Jacksonville Forest Park I (Oregon) 16-Feb-2018

Jacksonville Forest Park Oregon

The City of Jacksonville, Oregon styles itself The Hiking Capital of Southern Oregon. To bolster this claim, the City maintains the Woodlands Trails, a web of pleasant hiking, biking, and equestrian trails on 320 acres on the west edge of town, southeast of Highway 238. It also maintains an extensive network of more rugged hiking and biking trails in 1,100-acre Forest Park, northwest of town on the west side of Highway 238. Although we have been avid users of the Woodlands Trails since we moved here, the trails in Forest Park had thus far escaped the gentle caress of our boots.  Today we addressed this oversight (and the sloth accumulated during our recent week in South Florida) by tromping out a loop hike on trails around Norling Gulch. The few online maps we could find for these trails were often incomplete or inaccurate or both. The most complete and accurate (current) map proved to be the one obtainable at the park’s parking lot kiosks (and, presumably, from the City).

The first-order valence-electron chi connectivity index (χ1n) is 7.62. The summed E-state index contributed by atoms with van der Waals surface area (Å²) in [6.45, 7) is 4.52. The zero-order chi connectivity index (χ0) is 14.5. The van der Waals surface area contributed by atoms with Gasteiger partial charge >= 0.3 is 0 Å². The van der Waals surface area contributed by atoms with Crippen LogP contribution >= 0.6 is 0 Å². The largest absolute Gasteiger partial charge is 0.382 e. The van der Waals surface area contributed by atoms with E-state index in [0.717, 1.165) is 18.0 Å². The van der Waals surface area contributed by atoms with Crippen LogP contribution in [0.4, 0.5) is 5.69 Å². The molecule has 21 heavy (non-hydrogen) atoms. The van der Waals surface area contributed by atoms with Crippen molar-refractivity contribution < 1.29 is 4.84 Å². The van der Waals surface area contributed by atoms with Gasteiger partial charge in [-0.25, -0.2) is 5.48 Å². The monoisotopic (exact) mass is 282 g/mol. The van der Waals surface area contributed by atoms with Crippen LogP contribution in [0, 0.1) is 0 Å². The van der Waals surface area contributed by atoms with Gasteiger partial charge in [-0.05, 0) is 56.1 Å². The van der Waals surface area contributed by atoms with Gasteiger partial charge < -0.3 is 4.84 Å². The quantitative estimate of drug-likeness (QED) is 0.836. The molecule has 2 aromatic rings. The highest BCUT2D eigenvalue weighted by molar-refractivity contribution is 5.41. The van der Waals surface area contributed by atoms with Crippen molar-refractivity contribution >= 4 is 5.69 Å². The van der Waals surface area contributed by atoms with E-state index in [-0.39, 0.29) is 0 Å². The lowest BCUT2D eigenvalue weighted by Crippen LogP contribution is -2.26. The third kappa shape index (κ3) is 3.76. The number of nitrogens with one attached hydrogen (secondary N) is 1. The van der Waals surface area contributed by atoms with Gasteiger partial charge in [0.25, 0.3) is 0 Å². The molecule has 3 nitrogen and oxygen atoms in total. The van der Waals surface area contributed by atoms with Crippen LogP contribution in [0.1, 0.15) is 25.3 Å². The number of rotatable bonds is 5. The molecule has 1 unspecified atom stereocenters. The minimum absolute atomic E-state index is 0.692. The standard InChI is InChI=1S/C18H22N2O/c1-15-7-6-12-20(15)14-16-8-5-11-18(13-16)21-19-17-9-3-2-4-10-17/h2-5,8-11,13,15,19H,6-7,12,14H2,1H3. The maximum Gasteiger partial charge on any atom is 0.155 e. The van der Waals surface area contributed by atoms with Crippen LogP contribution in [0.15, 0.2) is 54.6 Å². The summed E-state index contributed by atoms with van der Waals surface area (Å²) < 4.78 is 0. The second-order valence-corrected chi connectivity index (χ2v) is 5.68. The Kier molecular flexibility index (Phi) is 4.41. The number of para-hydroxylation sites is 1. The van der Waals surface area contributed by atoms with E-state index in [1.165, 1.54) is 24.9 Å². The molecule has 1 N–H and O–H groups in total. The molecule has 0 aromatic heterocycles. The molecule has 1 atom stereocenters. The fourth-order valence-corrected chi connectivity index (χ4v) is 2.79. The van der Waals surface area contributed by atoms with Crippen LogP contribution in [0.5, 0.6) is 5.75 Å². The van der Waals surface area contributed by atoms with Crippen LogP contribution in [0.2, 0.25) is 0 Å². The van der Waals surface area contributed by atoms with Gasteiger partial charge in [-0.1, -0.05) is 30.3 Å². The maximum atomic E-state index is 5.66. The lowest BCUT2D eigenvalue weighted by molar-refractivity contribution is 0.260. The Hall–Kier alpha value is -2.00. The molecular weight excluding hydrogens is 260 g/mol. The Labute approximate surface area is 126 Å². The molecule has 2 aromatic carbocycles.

We had managed to find enough online mappage to get us to parking lot P-5 and the start of the Twin Peaks Trail. It was 29ºF when we got out of the truck, so yet another brave smile was needed before we started up the trail.

Jacksonville Forest Park Oregon
A cold, but brave, smile at the start of the Twin Peaks Trail

Trails in Southern Oregon often combine (to save on trail-building costs) re-purposed old logging or mining roads linked with newly constructed trails – think the Lone Pilot Trail in the Soda Mountains Wilderness – and Forest Park is no exception. Thus the Twin Peaks Trail is an old road,

Jacksonville Forest Park Oregon
Climbing the Twin Peaks Trail

that took us up,

Jacksonville Forest Park Oregon
Climbing toward sunshine the Twin Peaks Trail

to the Cascade Crest Shelter,

Jacksonville Forest Park Oregon
The Cascade Crest Shelter and viewpoint on the Twin Peaks Trail

where we could look out over the Upper Bear Creek Valley. The day started out cold but clear and sunny and we hoped that sunshine would stick with us all day (it did, but a milky overcast was moving in as we finished the loop).

Jacksonville Forest Park Oregon
The Upper Bear Creek Valley and Tombstone Mountain from the Cascade Crest Shelter

We continued on the Twin Peaks Trail to Twin Peaks Saddle,